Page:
Dr. Charles Green was a keen student of the Saint-Gaudens double eagle series, as well as an important collector and correspondent of Louis Eliasberg during the 1930s and 1940s. He was given access to many Mint records from the 1920s and 1930s, enabling him to determine the exact number of coins the Mint released into circulation during key dates of this period. Unfortunately, the Denver Mint records were in such disarray that he was unable to review them when he made his study in 1947. In his letter to Louis Eliasberg, reproduced in the Lake Michigan and Springdale collections (American Numismatic Rarities, 6/2006), Green reported:
"As to the Denver mint, the records apparently were in bad shape as far as answering my query was concerned. It was stated that it would take a year to provide the information whereupon Mrs. Ross, the Director, because of the rush of work there, told the Denver Mint to forego the matter."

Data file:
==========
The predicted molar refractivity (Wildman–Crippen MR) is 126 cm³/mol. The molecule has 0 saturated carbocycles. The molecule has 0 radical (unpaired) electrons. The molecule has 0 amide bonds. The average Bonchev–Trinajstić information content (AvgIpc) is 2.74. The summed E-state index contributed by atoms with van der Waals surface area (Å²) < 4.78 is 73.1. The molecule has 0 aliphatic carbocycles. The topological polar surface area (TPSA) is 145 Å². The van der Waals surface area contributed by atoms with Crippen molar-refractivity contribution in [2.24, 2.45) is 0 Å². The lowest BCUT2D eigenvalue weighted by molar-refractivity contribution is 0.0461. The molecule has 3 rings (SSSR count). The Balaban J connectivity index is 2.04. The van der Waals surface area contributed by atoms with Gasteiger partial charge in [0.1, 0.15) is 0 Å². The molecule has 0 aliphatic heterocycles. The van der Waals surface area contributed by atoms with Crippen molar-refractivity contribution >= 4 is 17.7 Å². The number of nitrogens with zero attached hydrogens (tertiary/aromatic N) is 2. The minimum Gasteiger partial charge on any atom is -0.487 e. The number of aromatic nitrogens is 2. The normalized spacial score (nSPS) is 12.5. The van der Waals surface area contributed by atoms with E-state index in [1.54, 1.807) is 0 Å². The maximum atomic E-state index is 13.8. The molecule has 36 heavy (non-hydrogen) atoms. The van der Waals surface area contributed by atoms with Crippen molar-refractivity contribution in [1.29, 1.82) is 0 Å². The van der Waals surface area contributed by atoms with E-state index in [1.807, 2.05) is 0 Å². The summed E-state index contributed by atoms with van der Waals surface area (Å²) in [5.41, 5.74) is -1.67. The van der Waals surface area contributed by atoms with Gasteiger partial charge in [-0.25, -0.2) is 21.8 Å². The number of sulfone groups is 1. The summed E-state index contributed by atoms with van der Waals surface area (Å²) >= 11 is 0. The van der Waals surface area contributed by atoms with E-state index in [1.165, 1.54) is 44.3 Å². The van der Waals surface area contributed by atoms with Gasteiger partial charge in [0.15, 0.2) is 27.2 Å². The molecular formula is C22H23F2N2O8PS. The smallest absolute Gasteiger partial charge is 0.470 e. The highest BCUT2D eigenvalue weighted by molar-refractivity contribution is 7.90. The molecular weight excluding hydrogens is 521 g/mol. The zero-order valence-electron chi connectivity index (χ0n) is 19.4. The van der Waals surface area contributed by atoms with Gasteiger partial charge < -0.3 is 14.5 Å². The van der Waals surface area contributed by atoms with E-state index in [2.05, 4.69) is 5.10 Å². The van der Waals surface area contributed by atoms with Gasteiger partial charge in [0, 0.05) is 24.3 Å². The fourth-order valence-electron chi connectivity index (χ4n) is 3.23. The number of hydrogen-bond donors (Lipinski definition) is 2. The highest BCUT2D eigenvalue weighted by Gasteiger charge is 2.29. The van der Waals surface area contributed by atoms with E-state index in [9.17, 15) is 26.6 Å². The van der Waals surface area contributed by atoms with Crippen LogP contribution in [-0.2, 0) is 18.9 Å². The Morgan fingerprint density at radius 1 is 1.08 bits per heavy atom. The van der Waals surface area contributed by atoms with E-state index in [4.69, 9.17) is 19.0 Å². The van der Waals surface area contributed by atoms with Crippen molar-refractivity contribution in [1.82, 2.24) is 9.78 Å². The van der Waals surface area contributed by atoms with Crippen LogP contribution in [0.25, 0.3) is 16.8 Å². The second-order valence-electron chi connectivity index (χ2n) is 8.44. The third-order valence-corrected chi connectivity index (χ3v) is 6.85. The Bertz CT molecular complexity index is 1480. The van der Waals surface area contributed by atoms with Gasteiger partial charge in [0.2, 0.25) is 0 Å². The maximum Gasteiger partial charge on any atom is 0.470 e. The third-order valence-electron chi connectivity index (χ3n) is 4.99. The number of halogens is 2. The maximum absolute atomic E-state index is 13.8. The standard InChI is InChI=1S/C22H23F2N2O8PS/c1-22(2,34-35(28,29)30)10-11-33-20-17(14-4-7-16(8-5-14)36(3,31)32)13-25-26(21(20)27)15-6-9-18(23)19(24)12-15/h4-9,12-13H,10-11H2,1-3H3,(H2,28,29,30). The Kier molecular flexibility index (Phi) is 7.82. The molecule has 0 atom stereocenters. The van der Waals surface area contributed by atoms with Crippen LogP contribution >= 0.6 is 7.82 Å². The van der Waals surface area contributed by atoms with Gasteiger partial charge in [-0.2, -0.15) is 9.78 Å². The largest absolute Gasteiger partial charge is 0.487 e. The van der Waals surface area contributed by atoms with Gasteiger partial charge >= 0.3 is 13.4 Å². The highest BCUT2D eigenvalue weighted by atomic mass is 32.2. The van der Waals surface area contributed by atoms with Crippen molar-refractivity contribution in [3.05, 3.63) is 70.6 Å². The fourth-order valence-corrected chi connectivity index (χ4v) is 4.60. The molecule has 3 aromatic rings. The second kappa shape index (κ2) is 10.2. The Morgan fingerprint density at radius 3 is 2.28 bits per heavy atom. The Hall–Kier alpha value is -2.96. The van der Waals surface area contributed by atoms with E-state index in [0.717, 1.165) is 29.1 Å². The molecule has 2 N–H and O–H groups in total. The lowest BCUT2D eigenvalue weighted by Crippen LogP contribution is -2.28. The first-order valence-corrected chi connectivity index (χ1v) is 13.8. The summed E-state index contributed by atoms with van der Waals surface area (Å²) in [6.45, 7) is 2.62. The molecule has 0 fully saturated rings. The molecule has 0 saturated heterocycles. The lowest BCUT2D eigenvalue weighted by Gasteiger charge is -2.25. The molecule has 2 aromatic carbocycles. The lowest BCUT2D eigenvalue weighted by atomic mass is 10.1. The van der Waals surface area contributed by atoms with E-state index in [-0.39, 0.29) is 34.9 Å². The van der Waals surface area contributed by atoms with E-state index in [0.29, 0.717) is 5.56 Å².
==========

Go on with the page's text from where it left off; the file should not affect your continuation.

If the Mint was totally confused about the number of coins released during the years in question, it is no wonder the numismatic community had a false picture of the relative rarity of the Denver issues.
The early auction history of the 1931-D reflects the initial confusion about its rarity, and the gradual understanding of its true place in the series that numismatists have attained over the years. Possibly the first auction appearance of the issue was in Sale Number 399 (Morgenthau, 5/1939), lot 557. Wayte Raymond and J.G. MacAllister were the proprietors of the Morgenthau firm, and they were famous for their terse commentary. The lot description read simply, "1931 D Uncirculated and extremely rare." If this was indeed the first offering of this date, it proved an auspicious beginning. The lot realized $130, a significant sum for a coin that could be purchased for face value from the Mint only six years previously.
The issue appeared in several sales in the mid-1940s, and prices continued to be uniformly high, but the gap between the 1931-D and the 1927-D began to close, as the extreme rarity of the latter coin became more apparent. Of course, the 1926-D was still perceived as the rarest coin in the series throughout the decade. Charles Green decided to sell his collection in a landmark auction through dealer B. Max Mehl on April 26, 1949. Lot 918 was impressively presented as: